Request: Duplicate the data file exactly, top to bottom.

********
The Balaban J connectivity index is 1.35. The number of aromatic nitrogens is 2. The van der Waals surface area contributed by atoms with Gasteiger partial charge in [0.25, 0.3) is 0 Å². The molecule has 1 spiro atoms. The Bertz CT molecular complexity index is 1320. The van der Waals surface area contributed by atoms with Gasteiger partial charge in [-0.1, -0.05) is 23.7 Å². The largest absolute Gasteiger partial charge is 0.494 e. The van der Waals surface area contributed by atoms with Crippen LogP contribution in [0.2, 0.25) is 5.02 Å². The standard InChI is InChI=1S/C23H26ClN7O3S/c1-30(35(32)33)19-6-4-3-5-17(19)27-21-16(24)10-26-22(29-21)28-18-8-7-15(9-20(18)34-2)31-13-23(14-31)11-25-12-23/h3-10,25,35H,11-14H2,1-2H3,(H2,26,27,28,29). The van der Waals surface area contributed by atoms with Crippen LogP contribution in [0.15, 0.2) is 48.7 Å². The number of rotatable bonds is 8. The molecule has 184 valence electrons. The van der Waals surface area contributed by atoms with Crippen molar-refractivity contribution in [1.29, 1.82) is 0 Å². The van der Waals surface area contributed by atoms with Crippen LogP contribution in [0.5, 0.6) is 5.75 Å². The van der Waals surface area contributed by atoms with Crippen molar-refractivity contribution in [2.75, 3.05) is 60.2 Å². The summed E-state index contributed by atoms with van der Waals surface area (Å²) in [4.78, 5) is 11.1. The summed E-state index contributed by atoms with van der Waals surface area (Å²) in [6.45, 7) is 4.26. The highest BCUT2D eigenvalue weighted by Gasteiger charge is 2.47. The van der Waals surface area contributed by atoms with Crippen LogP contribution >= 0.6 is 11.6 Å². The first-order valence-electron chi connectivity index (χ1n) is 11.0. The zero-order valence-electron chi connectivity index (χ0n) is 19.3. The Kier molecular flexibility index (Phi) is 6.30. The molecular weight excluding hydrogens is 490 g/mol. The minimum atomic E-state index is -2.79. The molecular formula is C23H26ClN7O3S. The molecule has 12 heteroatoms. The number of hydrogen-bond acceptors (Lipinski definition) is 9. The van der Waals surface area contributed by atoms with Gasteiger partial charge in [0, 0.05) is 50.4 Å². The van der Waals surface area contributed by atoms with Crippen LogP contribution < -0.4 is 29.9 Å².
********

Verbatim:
The Balaban J connectivity index is 1.35. The number of aromatic nitrogens is 2. The van der Waals surface area contributed by atoms with Gasteiger partial charge in [0.25, 0.3) is 0 Å². The molecule has 1 spiro atoms. The Bertz CT molecular complexity index is 1320. The van der Waals surface area contributed by atoms with Gasteiger partial charge in [-0.1, -0.05) is 23.7 Å². The largest absolute Gasteiger partial charge is 0.494 e. The van der Waals surface area contributed by atoms with Crippen LogP contribution in [0.2, 0.25) is 5.02 Å². The standard InChI is InChI=1S/C23H26ClN7O3S/c1-30(35(32)33)19-6-4-3-5-17(19)27-21-16(24)10-26-22(29-21)28-18-8-7-15(9-20(18)34-2)31-13-23(14-31)11-25-12-23/h3-10,25,35H,11-14H2,1-2H3,(H2,26,27,28,29). The van der Waals surface area contributed by atoms with Crippen LogP contribution in [0.15, 0.2) is 48.7 Å². The number of rotatable bonds is 8. The molecule has 184 valence electrons. The van der Waals surface area contributed by atoms with Crippen molar-refractivity contribution in [1.29, 1.82) is 0 Å². The van der Waals surface area contributed by atoms with Crippen LogP contribution in [0.5, 0.6) is 5.75 Å². The van der Waals surface area contributed by atoms with Crippen molar-refractivity contribution in [2.75, 3.05) is 60.2 Å². The summed E-state index contributed by atoms with van der Waals surface area (Å²) in [4.78, 5) is 11.1. The summed E-state index contributed by atoms with van der Waals surface area (Å²) in [6.45, 7) is 4.26. The highest BCUT2D eigenvalue weighted by Gasteiger charge is 2.47. The van der Waals surface area contributed by atoms with Crippen LogP contribution >= 0.6 is 11.6 Å². The first-order valence-electron chi connectivity index (χ1n) is 11.0. The zero-order valence-electron chi connectivity index (χ0n) is 19.3. The Kier molecular flexibility index (Phi) is 6.30. The molecular weight excluding hydrogens is 490 g/mol. The minimum atomic E-state index is -2.79. The molecular formula is C23H26ClN7O3S. The molecule has 12 heteroatoms. The number of hydrogen-bond acceptors (Lipinski definition) is 9. The van der Waals surface area contributed by atoms with Gasteiger partial charge in [0, 0.05) is 50.4 Å². The van der Waals surface area contributed by atoms with Crippen LogP contribution < -0.4 is 29.9 Å².